the cost of increased tuition."
Hender said, however, that
there will be a small percentage of
students not receiving student
loans who will be more directly
affected by the tuition increase.
It will put increased pressure
on bursary funds, said Hender,
but we try to keep a "reasonably
steady amount of money available? he said.
AMS president Rebecca
Nevraumont said that the
administration's recent removal
of roughly half of the bursary
funds to cover general operating
costs may cause problems with
the new tuition increases.
"With the tuition increases,
students will have to find more
money? said Nevraumont. They
will be turning to the bursary
funds, and "I don't think (the
administration) has considered
the cost of administering all these
awards."
Toxic waste poisons shellfish
charges Greenpeace report
By Greg Davis
The Harmac pulp mill near
Nanaimo is discharging a dangerous level of dioxin into the water
endangering humans who eat
seafood caught in that area, according to a recent scientific test
by Greenpeace.
Renate Kroesa, toxic projects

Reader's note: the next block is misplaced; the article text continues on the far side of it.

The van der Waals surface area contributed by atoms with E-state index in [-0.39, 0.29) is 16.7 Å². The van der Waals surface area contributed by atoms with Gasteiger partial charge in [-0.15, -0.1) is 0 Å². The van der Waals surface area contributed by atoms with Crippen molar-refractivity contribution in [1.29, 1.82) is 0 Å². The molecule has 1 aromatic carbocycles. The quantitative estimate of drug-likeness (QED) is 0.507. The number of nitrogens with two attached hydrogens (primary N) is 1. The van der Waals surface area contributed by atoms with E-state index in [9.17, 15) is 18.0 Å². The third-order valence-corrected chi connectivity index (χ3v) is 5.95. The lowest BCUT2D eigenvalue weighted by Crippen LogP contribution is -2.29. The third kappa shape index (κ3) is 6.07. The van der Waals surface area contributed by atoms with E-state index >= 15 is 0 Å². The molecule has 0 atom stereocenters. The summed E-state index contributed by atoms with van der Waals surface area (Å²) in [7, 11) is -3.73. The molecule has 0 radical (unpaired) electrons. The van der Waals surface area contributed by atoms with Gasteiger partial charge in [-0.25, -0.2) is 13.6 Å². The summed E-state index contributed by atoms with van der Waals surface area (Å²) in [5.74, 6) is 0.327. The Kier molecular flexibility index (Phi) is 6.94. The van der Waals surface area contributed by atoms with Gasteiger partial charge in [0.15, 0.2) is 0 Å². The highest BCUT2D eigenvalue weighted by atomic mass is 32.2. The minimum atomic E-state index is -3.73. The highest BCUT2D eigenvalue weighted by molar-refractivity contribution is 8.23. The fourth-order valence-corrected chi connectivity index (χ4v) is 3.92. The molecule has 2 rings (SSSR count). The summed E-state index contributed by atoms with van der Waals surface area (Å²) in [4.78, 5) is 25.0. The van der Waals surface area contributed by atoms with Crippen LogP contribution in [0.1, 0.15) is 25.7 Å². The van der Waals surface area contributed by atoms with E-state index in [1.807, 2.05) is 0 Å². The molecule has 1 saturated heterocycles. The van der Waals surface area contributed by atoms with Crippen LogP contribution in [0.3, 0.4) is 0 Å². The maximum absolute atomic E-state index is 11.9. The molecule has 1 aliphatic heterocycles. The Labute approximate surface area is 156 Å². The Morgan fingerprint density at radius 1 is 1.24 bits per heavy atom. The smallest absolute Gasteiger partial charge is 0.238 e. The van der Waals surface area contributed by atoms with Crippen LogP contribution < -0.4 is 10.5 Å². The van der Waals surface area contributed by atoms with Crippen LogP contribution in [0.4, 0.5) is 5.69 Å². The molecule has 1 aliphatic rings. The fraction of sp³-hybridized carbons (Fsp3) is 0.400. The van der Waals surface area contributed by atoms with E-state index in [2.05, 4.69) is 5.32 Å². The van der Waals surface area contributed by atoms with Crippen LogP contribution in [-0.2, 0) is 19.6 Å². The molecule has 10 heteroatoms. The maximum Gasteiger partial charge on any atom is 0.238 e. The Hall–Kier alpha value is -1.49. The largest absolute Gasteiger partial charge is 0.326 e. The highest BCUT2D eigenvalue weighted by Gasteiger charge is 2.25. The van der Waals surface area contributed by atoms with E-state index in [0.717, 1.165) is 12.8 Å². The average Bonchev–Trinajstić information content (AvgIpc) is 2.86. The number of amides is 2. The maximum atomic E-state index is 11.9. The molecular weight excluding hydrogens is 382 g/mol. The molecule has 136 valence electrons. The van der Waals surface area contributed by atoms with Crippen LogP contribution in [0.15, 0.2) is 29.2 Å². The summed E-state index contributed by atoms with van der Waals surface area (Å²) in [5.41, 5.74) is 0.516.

co-ordinator for Greenpeace, said
the chlorine used in the bleaching
of pulp contains the most toxic
form of dioxin, TCDD, which
causes cancer. Shellfish and bottom fish are especially prone in
accumulating poison.
Greenpeace found the Harmac mill to be discharging between 50 to 100 tonnes of chlorinated compounds per day, with the
level of dioxins at 10 parts per
trillion. These were the results of
a test carried out by professor
Christoffer Rappe of Sweden, who
is a specialist on dioxin analysis.
Nancy Scott, public relations
officer for the MacMillan Bloedel
company, said the dioxin levels
resulted from polychlorinated
biphenyls (PCB) released from
the sawmills. PCB residue, virtually insoluble in water, accumulates in fat tissues of living creatures, and is potentially carcinogenic. The company plans to
eliminate the use of PCB by the
end of March.
In the Greenpeace press release, Kroesa stated an alternative method Canadian mill companies should adopt.
"Today, the majority of Swedish mills profitably use an alternative, oxygen-based bleaching
process. Canadian companies,
such as MacMillan Bloedel, must
follow the Swedish example and